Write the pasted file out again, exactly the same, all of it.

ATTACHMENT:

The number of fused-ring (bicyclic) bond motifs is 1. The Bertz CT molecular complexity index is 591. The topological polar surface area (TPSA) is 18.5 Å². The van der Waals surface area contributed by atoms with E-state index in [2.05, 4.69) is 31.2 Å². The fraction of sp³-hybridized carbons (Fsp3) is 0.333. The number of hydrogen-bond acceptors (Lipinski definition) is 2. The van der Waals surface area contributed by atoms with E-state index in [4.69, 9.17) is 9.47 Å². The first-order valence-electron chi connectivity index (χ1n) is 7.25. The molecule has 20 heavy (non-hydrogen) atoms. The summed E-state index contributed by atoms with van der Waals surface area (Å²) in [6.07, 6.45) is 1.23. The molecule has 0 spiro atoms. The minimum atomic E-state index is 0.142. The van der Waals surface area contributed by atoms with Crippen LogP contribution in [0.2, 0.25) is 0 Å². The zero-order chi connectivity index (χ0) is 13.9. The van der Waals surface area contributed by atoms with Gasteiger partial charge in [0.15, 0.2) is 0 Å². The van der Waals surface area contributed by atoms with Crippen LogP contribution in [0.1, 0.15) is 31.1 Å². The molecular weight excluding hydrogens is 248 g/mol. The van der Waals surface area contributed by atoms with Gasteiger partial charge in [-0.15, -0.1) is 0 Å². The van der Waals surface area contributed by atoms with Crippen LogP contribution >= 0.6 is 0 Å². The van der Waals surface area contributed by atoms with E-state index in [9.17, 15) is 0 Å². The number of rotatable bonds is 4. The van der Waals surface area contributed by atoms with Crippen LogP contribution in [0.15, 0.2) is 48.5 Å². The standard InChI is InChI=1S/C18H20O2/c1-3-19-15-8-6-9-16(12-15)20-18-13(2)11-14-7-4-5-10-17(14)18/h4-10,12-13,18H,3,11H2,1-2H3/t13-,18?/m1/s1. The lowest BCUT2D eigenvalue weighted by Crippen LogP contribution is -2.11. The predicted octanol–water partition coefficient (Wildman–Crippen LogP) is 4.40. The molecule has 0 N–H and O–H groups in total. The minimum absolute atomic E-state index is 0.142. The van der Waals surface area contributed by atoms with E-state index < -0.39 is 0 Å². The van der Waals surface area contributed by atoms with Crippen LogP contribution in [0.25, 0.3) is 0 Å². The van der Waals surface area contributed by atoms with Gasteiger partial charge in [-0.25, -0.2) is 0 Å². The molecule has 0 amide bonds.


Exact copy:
The number of fused-ring (bicyclic) bond motifs is 1. The Bertz CT molecular complexity index is 591. The topological polar surface area (TPSA) is 18.5 Å². The van der Waals surface area contributed by atoms with E-state index in [2.05, 4.69) is 31.2 Å². The fraction of sp³-hybridized carbons (Fsp3) is 0.333. The number of hydrogen-bond acceptors (Lipinski definition) is 2. The van der Waals surface area contributed by atoms with E-state index in [4.69, 9.17) is 9.47 Å². The first-order valence-electron chi connectivity index (χ1n) is 7.25. The molecule has 20 heavy (non-hydrogen) atoms. The summed E-state index contributed by atoms with van der Waals surface area (Å²) in [6.07, 6.45) is 1.23. The molecule has 0 spiro atoms. The minimum atomic E-state index is 0.142. The van der Waals surface area contributed by atoms with Crippen LogP contribution in [0.2, 0.25) is 0 Å². The zero-order chi connectivity index (χ0) is 13.9. The van der Waals surface area contributed by atoms with Gasteiger partial charge in [0.15, 0.2) is 0 Å². The van der Waals surface area contributed by atoms with Crippen LogP contribution in [0.1, 0.15) is 31.1 Å². The molecular weight excluding hydrogens is 248 g/mol. The van der Waals surface area contributed by atoms with Gasteiger partial charge in [-0.15, -0.1) is 0 Å². The van der Waals surface area contributed by atoms with Crippen LogP contribution >= 0.6 is 0 Å². The van der Waals surface area contributed by atoms with E-state index in [9.17, 15) is 0 Å². The number of rotatable bonds is 4. The van der Waals surface area contributed by atoms with Crippen LogP contribution in [0.15, 0.2) is 48.5 Å². The standard InChI is InChI=1S/C18H20O2/c1-3-19-15-8-6-9-16(12-15)20-18-13(2)11-14-7-4-5-10-17(14)18/h4-10,12-13,18H,3,11H2,1-2H3/t13-,18?/m1/s1. The lowest BCUT2D eigenvalue weighted by Crippen LogP contribution is -2.11. The predicted octanol–water partition coefficient (Wildman–Crippen LogP) is 4.40. The molecule has 0 N–H and O–H groups in total. The minimum absolute atomic E-state index is 0.142. The van der Waals surface area contributed by atoms with E-state index < -0.39 is 0 Å². The van der Waals surface area contributed by atoms with Crippen LogP contribution in [0.25, 0.3) is 0 Å². The van der Waals surface area contributed by atoms with Gasteiger partial charge in [-0.25, -0.2) is 0 Å². The molecule has 0 amide bonds.